Since, as soon as 1979, I was the first researcher to perfom numerical calculations and publish the simulated image of a black hole surrounded by a thin accretion disk (you can upload the technical article here), to inaugurate this new blog I’ll devote a series of 3 posts to the basics of black hole imaging. A good part is adapted from a chapter of one of my books, published in French in 2006, Le destin de l’univers – unfortunately not yet available in English. Continue reading →
Luminet’s reinstated visualization of a finite Universe, albeit one from which we can exit through one face and simultaneously enter through the opposite one, relies upon a keplerian form of mental sculpture that may be described as plastic rather than algebraic. Luminet’s characteristic lithograph, Big Bang, exploits the spatial vocabulary of perspective to evoke realms beyond the three dimensional. Whereas Escher relied on contradictions and oscillating ambiguity in his graphic art, Luminet suggests plunging, interpenetrating and matter organizes itself into structures on the right; the tumbling dice on the left imply irreversible disorganization arising from chance. The remarkable range of Luminet’s creativity in art and science is integral to his agenda to recreate what he calls a « humanism of knowledge » — not that the arts and sciences are somehow to be conflated, because they work in very different ways, with illogical and logical means. But Luminet argues that they well up from the same instincts and intuitions: « I do not believe that we acquire at the beginning the ‘heart of an artist’ or the ‘heart of a scientist’. There is simply within oneself a single devouring curiosity about the world. This curiosity pushes us to explore it through various languages and modes of expression, » he says.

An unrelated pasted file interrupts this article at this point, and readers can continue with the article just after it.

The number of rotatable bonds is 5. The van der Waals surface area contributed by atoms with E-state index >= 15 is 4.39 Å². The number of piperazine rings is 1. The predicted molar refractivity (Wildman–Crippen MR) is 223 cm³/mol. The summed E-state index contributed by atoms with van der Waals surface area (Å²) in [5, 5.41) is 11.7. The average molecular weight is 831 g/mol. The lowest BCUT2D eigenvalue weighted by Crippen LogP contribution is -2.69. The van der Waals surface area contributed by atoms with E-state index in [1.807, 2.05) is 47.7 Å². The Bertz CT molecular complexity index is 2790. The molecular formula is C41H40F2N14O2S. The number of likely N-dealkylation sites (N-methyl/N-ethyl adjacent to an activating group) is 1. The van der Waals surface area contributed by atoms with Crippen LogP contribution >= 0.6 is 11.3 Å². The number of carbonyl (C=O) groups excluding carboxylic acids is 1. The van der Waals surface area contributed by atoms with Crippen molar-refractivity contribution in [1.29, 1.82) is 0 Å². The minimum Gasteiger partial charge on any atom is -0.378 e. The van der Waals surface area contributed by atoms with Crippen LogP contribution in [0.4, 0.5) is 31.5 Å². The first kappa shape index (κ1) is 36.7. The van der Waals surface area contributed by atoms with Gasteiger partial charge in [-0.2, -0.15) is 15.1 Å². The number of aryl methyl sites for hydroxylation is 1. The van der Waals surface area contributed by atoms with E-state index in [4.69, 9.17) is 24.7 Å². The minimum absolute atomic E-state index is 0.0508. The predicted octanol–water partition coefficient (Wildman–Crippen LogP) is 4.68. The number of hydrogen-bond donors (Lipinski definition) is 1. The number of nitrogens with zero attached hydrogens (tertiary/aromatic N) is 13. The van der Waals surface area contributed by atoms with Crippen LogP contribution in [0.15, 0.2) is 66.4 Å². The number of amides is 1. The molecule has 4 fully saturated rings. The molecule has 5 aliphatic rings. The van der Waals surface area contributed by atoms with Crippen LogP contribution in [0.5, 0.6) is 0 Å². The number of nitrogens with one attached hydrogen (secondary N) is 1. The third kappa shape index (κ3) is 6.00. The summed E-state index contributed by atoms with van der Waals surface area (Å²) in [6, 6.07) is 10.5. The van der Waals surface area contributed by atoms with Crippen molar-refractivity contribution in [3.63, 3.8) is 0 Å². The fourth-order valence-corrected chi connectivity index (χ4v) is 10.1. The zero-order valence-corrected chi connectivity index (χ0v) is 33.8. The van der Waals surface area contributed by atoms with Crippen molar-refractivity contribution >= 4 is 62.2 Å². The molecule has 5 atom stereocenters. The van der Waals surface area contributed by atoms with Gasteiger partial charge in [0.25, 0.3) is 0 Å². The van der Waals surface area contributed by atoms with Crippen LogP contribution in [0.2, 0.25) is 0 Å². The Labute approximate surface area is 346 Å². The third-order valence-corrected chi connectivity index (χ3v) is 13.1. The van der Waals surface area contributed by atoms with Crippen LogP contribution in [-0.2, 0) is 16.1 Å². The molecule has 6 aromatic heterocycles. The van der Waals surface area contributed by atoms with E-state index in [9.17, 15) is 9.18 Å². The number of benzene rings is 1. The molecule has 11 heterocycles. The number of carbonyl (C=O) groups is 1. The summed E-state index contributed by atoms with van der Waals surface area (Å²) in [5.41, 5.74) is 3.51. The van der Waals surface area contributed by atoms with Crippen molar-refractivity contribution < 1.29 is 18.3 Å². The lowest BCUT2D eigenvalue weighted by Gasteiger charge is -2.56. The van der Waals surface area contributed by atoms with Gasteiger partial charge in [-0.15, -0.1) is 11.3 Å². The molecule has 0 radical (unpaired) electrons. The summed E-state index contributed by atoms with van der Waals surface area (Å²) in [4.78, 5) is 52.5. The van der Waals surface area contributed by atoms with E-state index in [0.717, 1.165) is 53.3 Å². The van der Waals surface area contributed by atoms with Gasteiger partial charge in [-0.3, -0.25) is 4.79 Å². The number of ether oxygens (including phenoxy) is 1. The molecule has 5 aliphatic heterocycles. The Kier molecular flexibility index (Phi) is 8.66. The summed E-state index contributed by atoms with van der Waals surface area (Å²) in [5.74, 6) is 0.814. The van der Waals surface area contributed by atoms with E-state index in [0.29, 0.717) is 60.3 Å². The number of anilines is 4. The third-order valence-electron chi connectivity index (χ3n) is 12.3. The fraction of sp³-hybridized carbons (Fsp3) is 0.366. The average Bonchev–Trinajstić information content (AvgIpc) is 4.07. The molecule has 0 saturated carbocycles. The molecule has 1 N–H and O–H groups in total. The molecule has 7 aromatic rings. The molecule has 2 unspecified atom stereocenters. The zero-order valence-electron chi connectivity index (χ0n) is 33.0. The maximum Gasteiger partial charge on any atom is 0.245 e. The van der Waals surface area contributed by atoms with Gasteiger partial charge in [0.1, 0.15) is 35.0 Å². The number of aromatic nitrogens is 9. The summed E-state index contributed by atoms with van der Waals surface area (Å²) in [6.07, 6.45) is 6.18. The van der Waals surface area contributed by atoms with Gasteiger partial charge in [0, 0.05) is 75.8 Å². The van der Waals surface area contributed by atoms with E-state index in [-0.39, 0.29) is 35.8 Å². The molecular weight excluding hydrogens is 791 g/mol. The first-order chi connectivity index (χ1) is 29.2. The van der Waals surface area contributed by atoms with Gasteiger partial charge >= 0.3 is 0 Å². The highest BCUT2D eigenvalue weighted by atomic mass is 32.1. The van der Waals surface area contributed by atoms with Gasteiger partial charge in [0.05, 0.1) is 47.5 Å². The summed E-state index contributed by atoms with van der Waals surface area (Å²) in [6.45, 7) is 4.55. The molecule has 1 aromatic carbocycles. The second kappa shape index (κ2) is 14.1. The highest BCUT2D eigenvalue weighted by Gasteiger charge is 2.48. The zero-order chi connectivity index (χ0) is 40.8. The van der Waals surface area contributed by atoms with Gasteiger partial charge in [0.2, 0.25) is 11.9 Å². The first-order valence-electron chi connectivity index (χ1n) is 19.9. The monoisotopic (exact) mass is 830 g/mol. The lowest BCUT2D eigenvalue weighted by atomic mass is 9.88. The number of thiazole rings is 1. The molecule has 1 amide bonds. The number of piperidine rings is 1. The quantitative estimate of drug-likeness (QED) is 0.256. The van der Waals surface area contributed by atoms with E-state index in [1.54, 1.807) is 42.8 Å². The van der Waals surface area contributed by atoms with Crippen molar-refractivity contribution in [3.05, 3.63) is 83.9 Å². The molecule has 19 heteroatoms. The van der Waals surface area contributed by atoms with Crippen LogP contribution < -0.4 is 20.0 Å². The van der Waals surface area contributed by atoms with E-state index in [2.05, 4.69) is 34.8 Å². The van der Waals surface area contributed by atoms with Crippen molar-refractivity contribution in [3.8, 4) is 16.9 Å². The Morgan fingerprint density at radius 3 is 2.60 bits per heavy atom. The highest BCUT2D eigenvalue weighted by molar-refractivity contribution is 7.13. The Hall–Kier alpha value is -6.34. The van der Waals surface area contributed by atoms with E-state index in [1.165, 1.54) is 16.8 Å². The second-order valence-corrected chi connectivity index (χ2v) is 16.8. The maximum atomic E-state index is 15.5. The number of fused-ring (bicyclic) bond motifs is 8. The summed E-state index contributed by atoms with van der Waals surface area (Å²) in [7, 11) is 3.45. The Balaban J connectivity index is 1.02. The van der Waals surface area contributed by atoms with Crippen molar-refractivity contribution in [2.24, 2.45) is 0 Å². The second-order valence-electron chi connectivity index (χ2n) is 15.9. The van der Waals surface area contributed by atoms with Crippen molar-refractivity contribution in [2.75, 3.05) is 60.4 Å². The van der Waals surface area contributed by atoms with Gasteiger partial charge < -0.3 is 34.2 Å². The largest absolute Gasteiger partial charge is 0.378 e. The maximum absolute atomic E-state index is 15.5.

Martin Kemp, professor of the history of art at the University of Oxford. Excerpt from “Luminet’s Illuminations : Cosmological Modelling and the Art of Intuition”, Nature, 20 november 2003, vol. 426, p. 232